I know I'll sound a fool for saying so...but a bit of cello is almost always the salve for my cosmic wounds. It's just such a wise instrument. At it's highest range, it's still in a register that is far from shrill. At its running gear, it sings with a kind of knowing sadness. And, in the hands of Rostropovich, well...it's a thing of beauty. His sound is just so full...and, yet, never too much.

That is actually the most powerful thing about this recording: its restraint. It is one long ode to control and precision....le mot juste spoken over and over again. It's like someone recalling a love affair from a later point of balance...but not so far removed so that the passion has been drained. Its vantage point is one in which the many days of the engagement...days that later bleed into fewer and fewer recollected moments as time wears on...are all there to be savored with a proportion and a freshness that barely covers just healed wounds.

And in the midst of it all is Benjamin Britten's collaborative piano. My favorite moments of the piece are those in which the piano, which in this arrangement is never given the starring role, has some bit of connective melodic work to do. At these points Rostropovich plucks away in diligent support, and Britten's piano sings and surges forward. Humble. Restrained. Fully playing the accompanying role. Britten's small additions carry more than their share of the weight.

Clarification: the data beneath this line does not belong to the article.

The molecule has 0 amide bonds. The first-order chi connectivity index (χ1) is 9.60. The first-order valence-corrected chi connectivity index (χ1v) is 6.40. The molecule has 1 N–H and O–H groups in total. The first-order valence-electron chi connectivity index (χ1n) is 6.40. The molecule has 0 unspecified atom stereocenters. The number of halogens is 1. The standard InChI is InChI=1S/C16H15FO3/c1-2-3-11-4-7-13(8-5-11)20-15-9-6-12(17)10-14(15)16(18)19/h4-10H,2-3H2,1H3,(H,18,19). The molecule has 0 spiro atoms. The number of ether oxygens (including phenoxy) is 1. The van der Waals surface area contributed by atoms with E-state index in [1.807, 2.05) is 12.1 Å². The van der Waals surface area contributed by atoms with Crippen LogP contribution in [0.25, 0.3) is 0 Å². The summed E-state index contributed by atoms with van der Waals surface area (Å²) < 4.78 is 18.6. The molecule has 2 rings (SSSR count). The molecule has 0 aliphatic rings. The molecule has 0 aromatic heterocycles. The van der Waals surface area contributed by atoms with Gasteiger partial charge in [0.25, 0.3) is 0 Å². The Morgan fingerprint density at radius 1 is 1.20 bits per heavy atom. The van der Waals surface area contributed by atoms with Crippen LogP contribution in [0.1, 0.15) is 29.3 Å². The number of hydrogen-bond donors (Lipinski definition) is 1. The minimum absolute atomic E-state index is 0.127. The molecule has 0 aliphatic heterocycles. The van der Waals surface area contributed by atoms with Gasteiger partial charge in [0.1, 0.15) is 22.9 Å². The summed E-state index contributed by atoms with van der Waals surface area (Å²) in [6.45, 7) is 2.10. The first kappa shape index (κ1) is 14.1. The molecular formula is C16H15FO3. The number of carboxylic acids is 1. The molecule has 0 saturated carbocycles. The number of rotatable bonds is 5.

It's a nice disc. It "gets" Schubert. It's not my favorite piece of chamber music. It's not sublime. But it is something different than that. It's self contained. And well worth revisiting from time to time. It's a friend. It doesn't try to be anything it is not. It just is. Workmanlike. Elegant. Without too much affectation.

In this world such friends are well worth making.

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France could have won

I haven't read this point anywhere. So, I'll make it.

France could have won. Soccer is played with 11 players, but many a team has made do with less...and won. France had chances to score the length and breadth of the 2nd half and the overtimes. France, with 10 men, after Zidane was sent off, still pushed for a goal. Buffon stopped the Zidane header with aplomb...and, friends, Buffon will rank very high on the list of all-time keepers. That moment was a legend denying a legend...Dr. J blocking a shot by Magic Johnson. It could have gone another way...it didn't.